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Financial Ratios Calculator

Understand the Numbers Driving Your Business
This calculator is designed to show you 10 different financial ratios. Financial ratios are used as indicators that allow you to zero in on areas of your business that may need attention such as solvency, liquidity, operational efficiency and profitability.

 

Understanding Financial Ratios

When running a business, you need to know how well your enterprise is consistently performing. That kind of knowledge is what can make the difference between its success and failure.

A ratio is a relationship between two specific numerical values that provides a required estimated measurement. Financial ratios, also known as accounting ratios, are accounting values used to measure various business metrics.

Business Accounts.

The Importance of Financial Ratios

The purpose of these accounting ratios is to provide a way to make sense of the financial statements and gauge the performance of a business. When two teams are playing a sports game, you don't need to know all the technicalities of the particular sport. You simply need to look at the score board to tell who is doing well and who is not. Accounting ratios are the business score boards showing broad trends in a company's overall performance.

There are three main ways accounting ratios can help an entrepreneur:

  1. They help compare the present performance of the business to past periods. These could be past business quarters or years. You can tell how the business is doing over a given period.
  2. The help you identify areas that need improvising a business or potential problem areas to avoid altogether.
  3. They help you measure a company's performance against its competitors or industry peers. This can be a useful guide when setting strategy for competitive advantage.

Ratios vary across different industries and to interpret them accurately you need:

  • In-depth knowledge of the sector the business under review operates in.
  • In-depth knowledge of the firm whose financial information is under consideration.
  • The reason for fluctuations reflected by the information presented. The deep industry and specific business knowledge information are what will help you accurately identify the causes of these variations.

Types of Financial Ratios and How to Improve Them

Liquidity Ratios

These are ratios used to measure the ability of a company to meet its short-term obligations. They are of particular note to creditors they inform them of how capable a business is at repayment of liabilities. These ratios are:

  • Current ratio.
  • Quick ratio.
  • Cash ratio.

Current Ratio

It indicates the number of times current assets of a company can cover the short-term liabilities in case of an emergency. This shows a company's solvency and therefore its degree of strength to weather hard times.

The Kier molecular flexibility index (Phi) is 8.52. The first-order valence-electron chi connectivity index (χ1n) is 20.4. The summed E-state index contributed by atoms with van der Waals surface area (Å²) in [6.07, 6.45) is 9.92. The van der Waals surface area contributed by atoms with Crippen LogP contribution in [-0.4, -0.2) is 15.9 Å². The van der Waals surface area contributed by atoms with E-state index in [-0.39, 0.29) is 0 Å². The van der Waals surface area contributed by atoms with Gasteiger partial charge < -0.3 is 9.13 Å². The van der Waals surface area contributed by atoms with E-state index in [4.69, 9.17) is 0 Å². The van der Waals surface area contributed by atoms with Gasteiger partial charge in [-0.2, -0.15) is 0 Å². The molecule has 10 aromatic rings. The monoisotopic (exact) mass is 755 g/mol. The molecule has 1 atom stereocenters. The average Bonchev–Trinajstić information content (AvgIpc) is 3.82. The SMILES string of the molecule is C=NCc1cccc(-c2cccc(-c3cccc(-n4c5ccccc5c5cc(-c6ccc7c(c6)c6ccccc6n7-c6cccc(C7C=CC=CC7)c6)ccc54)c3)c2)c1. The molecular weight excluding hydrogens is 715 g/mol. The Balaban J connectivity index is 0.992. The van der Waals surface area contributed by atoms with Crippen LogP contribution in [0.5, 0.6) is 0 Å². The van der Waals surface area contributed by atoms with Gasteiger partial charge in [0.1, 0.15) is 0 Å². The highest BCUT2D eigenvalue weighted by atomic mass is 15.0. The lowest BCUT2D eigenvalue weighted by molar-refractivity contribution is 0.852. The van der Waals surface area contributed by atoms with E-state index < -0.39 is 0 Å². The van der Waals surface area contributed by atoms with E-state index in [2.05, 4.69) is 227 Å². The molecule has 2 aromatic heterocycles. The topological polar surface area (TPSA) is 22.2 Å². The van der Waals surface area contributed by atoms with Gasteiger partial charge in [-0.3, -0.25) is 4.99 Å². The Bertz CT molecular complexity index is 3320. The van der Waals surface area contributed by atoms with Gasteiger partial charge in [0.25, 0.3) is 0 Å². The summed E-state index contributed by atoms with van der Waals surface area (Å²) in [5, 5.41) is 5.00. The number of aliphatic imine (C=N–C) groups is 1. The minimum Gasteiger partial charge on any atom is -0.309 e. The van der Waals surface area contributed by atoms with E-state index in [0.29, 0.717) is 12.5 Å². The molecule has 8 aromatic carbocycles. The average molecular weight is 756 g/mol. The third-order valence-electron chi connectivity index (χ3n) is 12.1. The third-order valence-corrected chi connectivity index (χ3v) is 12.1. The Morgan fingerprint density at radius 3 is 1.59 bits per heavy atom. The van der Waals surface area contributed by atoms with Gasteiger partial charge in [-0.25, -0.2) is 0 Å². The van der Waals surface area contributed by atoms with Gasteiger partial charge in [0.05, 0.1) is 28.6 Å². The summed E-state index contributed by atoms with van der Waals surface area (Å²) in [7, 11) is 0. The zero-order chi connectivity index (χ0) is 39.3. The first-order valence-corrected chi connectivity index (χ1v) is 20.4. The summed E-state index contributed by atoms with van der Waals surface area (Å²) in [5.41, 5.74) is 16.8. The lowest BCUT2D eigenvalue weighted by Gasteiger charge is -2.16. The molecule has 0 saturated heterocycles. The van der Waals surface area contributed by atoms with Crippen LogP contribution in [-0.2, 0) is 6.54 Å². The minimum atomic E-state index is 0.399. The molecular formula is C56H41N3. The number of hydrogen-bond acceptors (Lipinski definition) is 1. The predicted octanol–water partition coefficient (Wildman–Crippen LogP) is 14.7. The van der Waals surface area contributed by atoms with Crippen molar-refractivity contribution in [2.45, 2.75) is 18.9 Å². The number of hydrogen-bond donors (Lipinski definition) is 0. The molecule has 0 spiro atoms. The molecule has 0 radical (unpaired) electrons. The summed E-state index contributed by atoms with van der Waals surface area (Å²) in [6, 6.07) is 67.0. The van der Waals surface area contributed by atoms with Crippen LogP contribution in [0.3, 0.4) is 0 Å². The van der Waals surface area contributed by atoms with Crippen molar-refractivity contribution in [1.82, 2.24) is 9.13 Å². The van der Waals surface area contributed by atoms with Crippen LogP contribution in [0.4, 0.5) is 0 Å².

Its formula is: Total current assets / Total current liabilities

A general rule of thumb is to have the current ratio at 2:1. This reflects that:

  • The company is utilizing cash well by not having too much of it hand.
  • The company has a margin of safety in covering its short-term obligations.

A safety margin is crucial because while debts are relatively certain the cash value of inventory and the quality of receivable accounts aren't. Therefore, a buffer in being able to settle emergency liabilities is vital. Some ways to improve the current ratio include:

  • Paying down existing debt to reduce the total current liabilities.
  • Selling fixed assets to increase the value of total current assets.
  • Reinvesting the profits to increase the current assets and reduce excess cash at hand.
  • Acquiring long term loans with a duration of one year or more.

A good current ratio is always positive in value. A high current ratio is indicative of a high liquidity position which lowers the chance of a cash crunch. A current ratio that is too high however indicates ineffective optimization of cash, too much inventory or large account receivables with poor collection policies.

Quick Ratio

It is also known as the “acid test” ratio, and it is the most stringent liquidity ratio. It compares the more liquid assets against the current liabilities. These liquid assets include cash, short term marketable securities and accounts receivable. The ratio excludes inventory because it isn't quickly convertible into cash.

High inventory during difficult times makes it harder to sell. If a company carries highly specialized or nearly obsolete inventory on its books, it may realize a lower value if it has to dispose of the assets in an emergency compared to the value reflected in the books.

The Quick ratio is formula is: (Total Current Assets - Total Inventory) / Total Current Liabilities

A ratio of 0.50 to 1 is considered acceptable. A level lower than 0.50 may lead to low working capital which will constrain operations. Quick ratio can be improved by:

  • Ensuring the rate of collection of accounts receivable doesn't slow down.
  • Ensuring that accounts receivable aren't left to balloon before collection takes place.

Cash Ratio

This ratio is the most reliable although it is also the most conservative of the liquidity ratios. Its formula is:
(cash + short term securities)/current liabilities